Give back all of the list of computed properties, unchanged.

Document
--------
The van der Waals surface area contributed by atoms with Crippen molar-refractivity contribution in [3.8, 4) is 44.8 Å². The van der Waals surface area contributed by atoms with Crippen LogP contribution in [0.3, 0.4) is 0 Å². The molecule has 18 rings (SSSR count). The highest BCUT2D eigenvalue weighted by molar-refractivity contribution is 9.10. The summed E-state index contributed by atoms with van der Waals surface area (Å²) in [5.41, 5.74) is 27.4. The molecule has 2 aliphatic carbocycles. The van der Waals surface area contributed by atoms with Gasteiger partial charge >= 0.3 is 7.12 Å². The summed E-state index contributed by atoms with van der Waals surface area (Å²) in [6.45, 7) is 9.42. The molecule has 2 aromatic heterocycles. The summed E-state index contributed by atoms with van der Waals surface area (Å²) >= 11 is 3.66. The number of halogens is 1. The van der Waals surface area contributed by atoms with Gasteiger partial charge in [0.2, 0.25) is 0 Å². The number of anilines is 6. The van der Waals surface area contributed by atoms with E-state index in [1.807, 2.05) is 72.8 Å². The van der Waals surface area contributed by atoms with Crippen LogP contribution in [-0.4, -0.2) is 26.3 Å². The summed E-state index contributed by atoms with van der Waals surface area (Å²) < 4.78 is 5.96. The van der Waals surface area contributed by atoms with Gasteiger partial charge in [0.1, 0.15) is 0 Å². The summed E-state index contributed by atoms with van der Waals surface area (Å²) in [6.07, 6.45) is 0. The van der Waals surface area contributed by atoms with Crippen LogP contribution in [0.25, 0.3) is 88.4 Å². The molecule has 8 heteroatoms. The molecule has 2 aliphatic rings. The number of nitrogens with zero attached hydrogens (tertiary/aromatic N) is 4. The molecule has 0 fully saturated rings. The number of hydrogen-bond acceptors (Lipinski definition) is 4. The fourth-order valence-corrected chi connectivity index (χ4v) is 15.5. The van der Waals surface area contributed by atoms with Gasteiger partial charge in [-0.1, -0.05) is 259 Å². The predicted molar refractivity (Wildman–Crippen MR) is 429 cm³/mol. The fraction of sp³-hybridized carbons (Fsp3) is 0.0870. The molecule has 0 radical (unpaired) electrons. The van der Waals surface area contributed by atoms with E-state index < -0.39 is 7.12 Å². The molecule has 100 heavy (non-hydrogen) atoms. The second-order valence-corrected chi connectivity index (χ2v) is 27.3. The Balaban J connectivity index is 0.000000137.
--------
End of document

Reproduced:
The van der Waals surface area contributed by atoms with Crippen molar-refractivity contribution in [3.8, 4) is 44.8 Å². The van der Waals surface area contributed by atoms with Crippen LogP contribution in [0.3, 0.4) is 0 Å². The molecule has 18 rings (SSSR count). The highest BCUT2D eigenvalue weighted by molar-refractivity contribution is 9.10. The summed E-state index contributed by atoms with van der Waals surface area (Å²) in [5.41, 5.74) is 27.4. The molecule has 2 aliphatic carbocycles. The van der Waals surface area contributed by atoms with Gasteiger partial charge >= 0.3 is 7.12 Å². The summed E-state index contributed by atoms with van der Waals surface area (Å²) in [6.45, 7) is 9.42. The molecule has 2 aromatic heterocycles. The summed E-state index contributed by atoms with van der Waals surface area (Å²) >= 11 is 3.66. The number of halogens is 1. The van der Waals surface area contributed by atoms with Gasteiger partial charge in [0.2, 0.25) is 0 Å². The number of anilines is 6. The van der Waals surface area contributed by atoms with E-state index in [1.807, 2.05) is 72.8 Å². The van der Waals surface area contributed by atoms with Crippen LogP contribution in [-0.4, -0.2) is 26.3 Å². The summed E-state index contributed by atoms with van der Waals surface area (Å²) < 4.78 is 5.96. The van der Waals surface area contributed by atoms with Gasteiger partial charge in [0.1, 0.15) is 0 Å². The summed E-state index contributed by atoms with van der Waals surface area (Å²) in [6.07, 6.45) is 0. The van der Waals surface area contributed by atoms with Crippen LogP contribution in [0.25, 0.3) is 88.4 Å². The molecule has 8 heteroatoms. The molecule has 2 aliphatic rings. The number of nitrogens with zero attached hydrogens (tertiary/aromatic N) is 4. The molecule has 0 fully saturated rings. The number of hydrogen-bond acceptors (Lipinski definition) is 4. The fourth-order valence-corrected chi connectivity index (χ4v) is 15.5. The van der Waals surface area contributed by atoms with Gasteiger partial charge in [-0.1, -0.05) is 259 Å². The predicted molar refractivity (Wildman–Crippen MR) is 429 cm³/mol. The fraction of sp³-hybridized carbons (Fsp3) is 0.0870. The molecule has 0 radical (unpaired) electrons. The van der Waals surface area contributed by atoms with E-state index < -0.39 is 7.12 Å². The molecule has 100 heavy (non-hydrogen) atoms. The second-order valence-corrected chi connectivity index (χ2v) is 27.3. The Balaban J connectivity index is 0.000000137.